Masks are still required in the dental office.
Get resources to help your office communicate mask requirements.
Article updated July 22 to reflect the most current number and locations of cases.
Although the California Department of Public Health states that “the risk of monkeypox to the public is currently very low based on the information available,” cases of the viral disease, which can spread through respiratory droplets at close range, are increasing in California.
As of July 21, CDPH reports 434 confirmed and probable cases. Most of those cases are in Los Angeles and San Francisco, but cases have been reported in 22 counties total. Insufficient testing may mean cases are underreported, and communities are experiencing a shortage of the FDA-approved monkeypox vaccine.
The Centers for Disease Control and Prevention in a July 12 situation summary urged health care providers in the U.S. to “be alert for patients who have rash illnesses consistent with monkeypox, regardless of whether they have travel or specific risk factors for monkeypox and regardless of gender or sexual orientation.”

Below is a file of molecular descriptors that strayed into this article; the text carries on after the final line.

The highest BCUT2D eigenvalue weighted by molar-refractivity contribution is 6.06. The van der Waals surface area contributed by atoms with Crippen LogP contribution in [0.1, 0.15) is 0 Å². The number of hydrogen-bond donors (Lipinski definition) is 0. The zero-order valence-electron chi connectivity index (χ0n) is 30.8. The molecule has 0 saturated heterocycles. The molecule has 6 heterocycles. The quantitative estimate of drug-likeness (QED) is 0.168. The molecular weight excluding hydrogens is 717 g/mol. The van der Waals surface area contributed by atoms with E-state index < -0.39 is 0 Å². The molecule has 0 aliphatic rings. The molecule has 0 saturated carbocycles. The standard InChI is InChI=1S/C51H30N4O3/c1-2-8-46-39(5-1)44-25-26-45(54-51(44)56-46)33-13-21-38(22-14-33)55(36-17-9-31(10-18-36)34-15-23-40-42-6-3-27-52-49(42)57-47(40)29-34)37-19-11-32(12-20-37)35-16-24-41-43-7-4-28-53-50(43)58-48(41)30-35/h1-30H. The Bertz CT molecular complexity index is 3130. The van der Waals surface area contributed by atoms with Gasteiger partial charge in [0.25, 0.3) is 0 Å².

The painful, deep-seated rash typically appears first on the face with possible intra-oral lesions before spreading to other parts of the body.
Lymphadenopathy, fever, headache, exhaustion and muscle aches are common early symptoms appearing before the lesions develop, but many cases are now presenting without the early flu-like symptoms and with only the lesions appearing in specific areas of the body.
The risk of monkeypox transmission in dental practices is low, but as health care providers, dentists and dental teams can take steps now to minimize the virus’s spread by:
CDA reminds dentists that all individuals in dental practices must continue to wear face masks in compliance with the state mandate for health care settings to reduce the transmission of COVID-19.
See the CDPH webpage for updates on the current status of monkeypox in California plus information on symptoms, transmission, prevention and how to distinguish monkeypox from COVID-19. Also available is a monkeypox communications toolkit with fact sheets and social media messages dentists can use in their practice and social media pages.